Time and Date: 14:10 - 15:50 on 11th June 2014
Room: Tully II
Chair: Ana Cortes
|74|| Dynamic Data Driven Crowd Sensing Task Assignment [abstract]
Abstract: To realize the full potential of mobile crowd sensing, techniques are needed to deal with uncertainty in participant locations and trajectories. We propose a novel model for spatial task assignment in mobile crowd sensing that uses a dynamic and adaptive data driven scheme to assign moving participants with uncertain trajectories to sensing tasks, in a near-optimal manner. Our scheme is based on building a mobility model from publicly available trajectory history and estimating posterior location values using noisy/uncertain measurements upon which initial tasking assignments are made. These assignments may be refined locally (using exact information) and used by participants to steer their future data collection, which completes the feedback loop. We present the design of our proposed approach with rationale to suggest its value in effective mobile crowd sensing task assignment in the presence of uncertain trajectories.
|Layla Pournajaf, Li Xiong, Vaidy Sunderam|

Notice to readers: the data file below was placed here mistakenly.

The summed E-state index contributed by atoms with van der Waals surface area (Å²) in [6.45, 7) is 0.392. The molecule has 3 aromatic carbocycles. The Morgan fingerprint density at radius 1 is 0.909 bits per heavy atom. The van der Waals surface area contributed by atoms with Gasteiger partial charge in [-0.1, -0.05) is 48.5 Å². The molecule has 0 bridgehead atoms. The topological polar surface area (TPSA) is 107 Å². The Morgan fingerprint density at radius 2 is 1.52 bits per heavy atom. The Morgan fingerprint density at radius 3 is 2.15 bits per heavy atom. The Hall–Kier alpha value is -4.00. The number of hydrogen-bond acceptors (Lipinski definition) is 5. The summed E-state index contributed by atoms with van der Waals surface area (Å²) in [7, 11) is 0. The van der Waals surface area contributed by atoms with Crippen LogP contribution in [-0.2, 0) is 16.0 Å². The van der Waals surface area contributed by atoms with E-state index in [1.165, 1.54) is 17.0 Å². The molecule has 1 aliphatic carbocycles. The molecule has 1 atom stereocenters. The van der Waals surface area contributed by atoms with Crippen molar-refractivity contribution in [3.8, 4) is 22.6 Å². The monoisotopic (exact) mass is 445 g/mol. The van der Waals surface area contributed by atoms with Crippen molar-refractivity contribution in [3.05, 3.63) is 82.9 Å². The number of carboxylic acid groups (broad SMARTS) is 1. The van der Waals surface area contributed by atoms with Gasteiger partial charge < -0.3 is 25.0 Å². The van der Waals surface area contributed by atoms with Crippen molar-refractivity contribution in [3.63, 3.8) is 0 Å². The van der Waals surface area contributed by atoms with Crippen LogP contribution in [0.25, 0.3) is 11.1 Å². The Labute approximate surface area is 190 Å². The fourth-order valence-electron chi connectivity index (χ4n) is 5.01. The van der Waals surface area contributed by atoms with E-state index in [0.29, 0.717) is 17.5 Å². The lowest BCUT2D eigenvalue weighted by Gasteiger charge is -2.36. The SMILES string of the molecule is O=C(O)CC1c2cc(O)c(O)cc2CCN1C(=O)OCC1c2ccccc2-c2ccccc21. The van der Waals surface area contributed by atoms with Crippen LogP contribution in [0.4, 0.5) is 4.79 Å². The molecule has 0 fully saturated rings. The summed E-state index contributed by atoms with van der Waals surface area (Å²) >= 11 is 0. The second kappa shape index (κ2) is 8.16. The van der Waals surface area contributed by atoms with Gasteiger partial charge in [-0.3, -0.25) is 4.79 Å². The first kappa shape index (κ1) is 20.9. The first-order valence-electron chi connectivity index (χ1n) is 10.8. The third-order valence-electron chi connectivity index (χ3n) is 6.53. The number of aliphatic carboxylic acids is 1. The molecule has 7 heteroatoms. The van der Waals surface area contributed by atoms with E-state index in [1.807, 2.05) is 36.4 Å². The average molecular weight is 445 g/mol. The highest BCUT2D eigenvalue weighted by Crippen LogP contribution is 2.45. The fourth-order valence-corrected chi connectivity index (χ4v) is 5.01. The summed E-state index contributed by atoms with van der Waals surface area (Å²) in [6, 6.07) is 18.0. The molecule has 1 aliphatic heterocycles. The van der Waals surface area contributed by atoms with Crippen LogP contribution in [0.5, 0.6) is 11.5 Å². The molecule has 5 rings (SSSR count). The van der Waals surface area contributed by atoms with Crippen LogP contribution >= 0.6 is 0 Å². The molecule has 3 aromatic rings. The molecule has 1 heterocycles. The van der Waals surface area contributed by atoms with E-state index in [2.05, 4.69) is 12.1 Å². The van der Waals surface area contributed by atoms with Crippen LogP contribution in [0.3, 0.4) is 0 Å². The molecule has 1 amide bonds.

|79|| Context-aware Dynamic Data-driven Pattern Classification* [abstract]
Abstract: This work aims to mathematically formalize the notion of context, with the purpose of allowing contextual decision-making in order to improve performance in dynamic data driven classification systems. We present definitions for both intrinsic context, i.e. factors which directly affect sensor measurements for a given event, as well as extrinsic context, i.e. factors which do not affect the sensor measurements directly, but do affect the interpretation of collected data. Supervised and unsupervised modeling techniques to derive context and context labels from sensor data are formulated. Here, supervised modeling incorporates the a priori known factors affecting the sensing modalities, while unsupervised modeling autonomously discovers the structure of those factors in sensor data. Context-aware event classification algorithms are developed by adapting the classification boundaries, dependent on the current operational context. Improvements in context-aware classification have been quantified and validated in an unattended sensor-fence application for US Border Monitoring. Field data, collected with seismic sensors on different ground types, are analyzed in order to classify two types of walking across the border, namely, normal and stealthy. The classification is shown to be strongly dependent on the context (specifically, soil type: gravel or moist soil).
|Shashi Phoha, Nurali Virani, Pritthi Chattopadhyay, Soumalya Sarkar, Brian Smith, Asok Ray|